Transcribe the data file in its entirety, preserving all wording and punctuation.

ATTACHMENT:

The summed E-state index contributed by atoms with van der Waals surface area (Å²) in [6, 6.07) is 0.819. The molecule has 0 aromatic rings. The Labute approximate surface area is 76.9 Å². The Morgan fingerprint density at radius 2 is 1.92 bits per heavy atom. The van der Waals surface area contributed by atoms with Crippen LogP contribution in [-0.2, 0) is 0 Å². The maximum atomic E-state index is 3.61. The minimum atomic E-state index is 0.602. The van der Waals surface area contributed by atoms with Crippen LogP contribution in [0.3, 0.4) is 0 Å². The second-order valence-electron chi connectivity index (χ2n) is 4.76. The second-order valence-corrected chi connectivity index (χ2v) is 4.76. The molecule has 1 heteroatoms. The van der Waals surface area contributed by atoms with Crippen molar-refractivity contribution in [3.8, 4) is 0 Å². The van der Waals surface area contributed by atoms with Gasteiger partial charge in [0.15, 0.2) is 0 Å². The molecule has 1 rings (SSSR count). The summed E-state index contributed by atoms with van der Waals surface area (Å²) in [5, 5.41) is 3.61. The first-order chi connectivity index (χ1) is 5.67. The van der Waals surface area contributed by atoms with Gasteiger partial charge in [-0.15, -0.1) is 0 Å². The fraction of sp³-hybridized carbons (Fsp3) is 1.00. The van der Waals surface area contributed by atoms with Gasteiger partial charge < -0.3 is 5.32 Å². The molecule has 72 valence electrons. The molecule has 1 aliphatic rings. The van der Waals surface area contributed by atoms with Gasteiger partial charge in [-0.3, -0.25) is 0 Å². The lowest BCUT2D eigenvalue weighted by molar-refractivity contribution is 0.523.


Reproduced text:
The summed E-state index contributed by atoms with van der Waals surface area (Å²) in [6, 6.07) is 0.819. The molecule has 0 aromatic rings. The Labute approximate surface area is 76.9 Å². The Morgan fingerprint density at radius 2 is 1.92 bits per heavy atom. The van der Waals surface area contributed by atoms with Crippen LogP contribution in [-0.2, 0) is 0 Å². The maximum atomic E-state index is 3.61. The minimum atomic E-state index is 0.602. The van der Waals surface area contributed by atoms with Crippen LogP contribution in [0.3, 0.4) is 0 Å². The second-order valence-electron chi connectivity index (χ2n) is 4.76. The second-order valence-corrected chi connectivity index (χ2v) is 4.76. The molecule has 1 heteroatoms. The van der Waals surface area contributed by atoms with Crippen molar-refractivity contribution in [3.8, 4) is 0 Å². The van der Waals surface area contributed by atoms with Gasteiger partial charge in [0.15, 0.2) is 0 Å². The molecule has 1 rings (SSSR count). The summed E-state index contributed by atoms with van der Waals surface area (Å²) in [5, 5.41) is 3.61. The first-order chi connectivity index (χ1) is 5.67. The van der Waals surface area contributed by atoms with Gasteiger partial charge in [-0.15, -0.1) is 0 Å². The fraction of sp³-hybridized carbons (Fsp3) is 1.00. The van der Waals surface area contributed by atoms with Gasteiger partial charge < -0.3 is 5.32 Å². The molecule has 72 valence electrons. The molecule has 1 aliphatic rings. The van der Waals surface area contributed by atoms with Gasteiger partial charge in [-0.3, -0.25) is 0 Å². The lowest BCUT2D eigenvalue weighted by molar-refractivity contribution is 0.523.